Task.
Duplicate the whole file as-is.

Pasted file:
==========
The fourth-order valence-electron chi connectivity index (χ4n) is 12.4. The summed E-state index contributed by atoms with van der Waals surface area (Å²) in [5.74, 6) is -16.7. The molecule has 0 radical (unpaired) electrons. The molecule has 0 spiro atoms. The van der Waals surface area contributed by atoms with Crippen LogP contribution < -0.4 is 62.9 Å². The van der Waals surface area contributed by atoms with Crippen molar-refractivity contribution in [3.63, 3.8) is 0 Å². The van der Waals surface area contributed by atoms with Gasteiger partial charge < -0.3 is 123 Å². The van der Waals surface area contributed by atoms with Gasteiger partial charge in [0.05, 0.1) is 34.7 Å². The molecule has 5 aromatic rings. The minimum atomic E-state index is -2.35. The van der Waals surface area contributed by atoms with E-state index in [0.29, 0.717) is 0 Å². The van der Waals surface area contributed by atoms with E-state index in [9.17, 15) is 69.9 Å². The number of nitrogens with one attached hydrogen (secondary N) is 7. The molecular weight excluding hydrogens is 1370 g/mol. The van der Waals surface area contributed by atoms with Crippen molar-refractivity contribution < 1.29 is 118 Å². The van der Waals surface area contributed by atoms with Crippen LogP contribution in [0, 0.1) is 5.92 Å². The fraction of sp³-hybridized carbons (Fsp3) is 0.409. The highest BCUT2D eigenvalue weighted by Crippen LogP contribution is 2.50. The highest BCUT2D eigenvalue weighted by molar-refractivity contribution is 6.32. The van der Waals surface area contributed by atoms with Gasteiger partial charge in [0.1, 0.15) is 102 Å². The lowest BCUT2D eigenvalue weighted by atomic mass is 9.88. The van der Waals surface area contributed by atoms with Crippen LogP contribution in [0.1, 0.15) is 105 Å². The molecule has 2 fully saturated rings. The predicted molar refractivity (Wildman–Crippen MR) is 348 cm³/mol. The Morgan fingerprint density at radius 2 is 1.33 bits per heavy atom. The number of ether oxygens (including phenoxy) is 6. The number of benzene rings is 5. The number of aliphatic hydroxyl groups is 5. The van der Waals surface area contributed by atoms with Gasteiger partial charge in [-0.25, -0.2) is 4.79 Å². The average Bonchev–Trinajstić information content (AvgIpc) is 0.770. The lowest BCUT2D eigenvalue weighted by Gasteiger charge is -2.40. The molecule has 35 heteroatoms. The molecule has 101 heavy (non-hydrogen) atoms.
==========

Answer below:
The fourth-order valence-electron chi connectivity index (χ4n) is 12.4. The summed E-state index contributed by atoms with van der Waals surface area (Å²) in [5.74, 6) is -16.7. The molecule has 0 radical (unpaired) electrons. The molecule has 0 spiro atoms. The van der Waals surface area contributed by atoms with Crippen LogP contribution < -0.4 is 62.9 Å². The van der Waals surface area contributed by atoms with Crippen molar-refractivity contribution in [3.63, 3.8) is 0 Å². The van der Waals surface area contributed by atoms with Gasteiger partial charge < -0.3 is 123 Å². The van der Waals surface area contributed by atoms with Gasteiger partial charge in [0.05, 0.1) is 34.7 Å². The molecule has 5 aromatic rings. The minimum atomic E-state index is -2.35. The van der Waals surface area contributed by atoms with E-state index in [0.29, 0.717) is 0 Å². The van der Waals surface area contributed by atoms with E-state index in [9.17, 15) is 69.9 Å². The number of nitrogens with one attached hydrogen (secondary N) is 7. The molecular weight excluding hydrogens is 1370 g/mol. The van der Waals surface area contributed by atoms with Crippen molar-refractivity contribution < 1.29 is 118 Å². The van der Waals surface area contributed by atoms with Crippen LogP contribution in [0, 0.1) is 5.92 Å². The fraction of sp³-hybridized carbons (Fsp3) is 0.409. The highest BCUT2D eigenvalue weighted by Crippen LogP contribution is 2.50. The highest BCUT2D eigenvalue weighted by molar-refractivity contribution is 6.32. The van der Waals surface area contributed by atoms with Gasteiger partial charge in [0.1, 0.15) is 102 Å². The lowest BCUT2D eigenvalue weighted by atomic mass is 9.88. The van der Waals surface area contributed by atoms with Crippen LogP contribution in [0.1, 0.15) is 105 Å². The molecule has 2 fully saturated rings. The predicted molar refractivity (Wildman–Crippen MR) is 348 cm³/mol. The Morgan fingerprint density at radius 2 is 1.33 bits per heavy atom. The number of ether oxygens (including phenoxy) is 6. The number of benzene rings is 5. The number of aliphatic hydroxyl groups is 5. The van der Waals surface area contributed by atoms with Gasteiger partial charge in [-0.25, -0.2) is 4.79 Å². The average Bonchev–Trinajstić information content (AvgIpc) is 0.770. The lowest BCUT2D eigenvalue weighted by Gasteiger charge is -2.40. The molecule has 35 heteroatoms. The molecule has 101 heavy (non-hydrogen) atoms.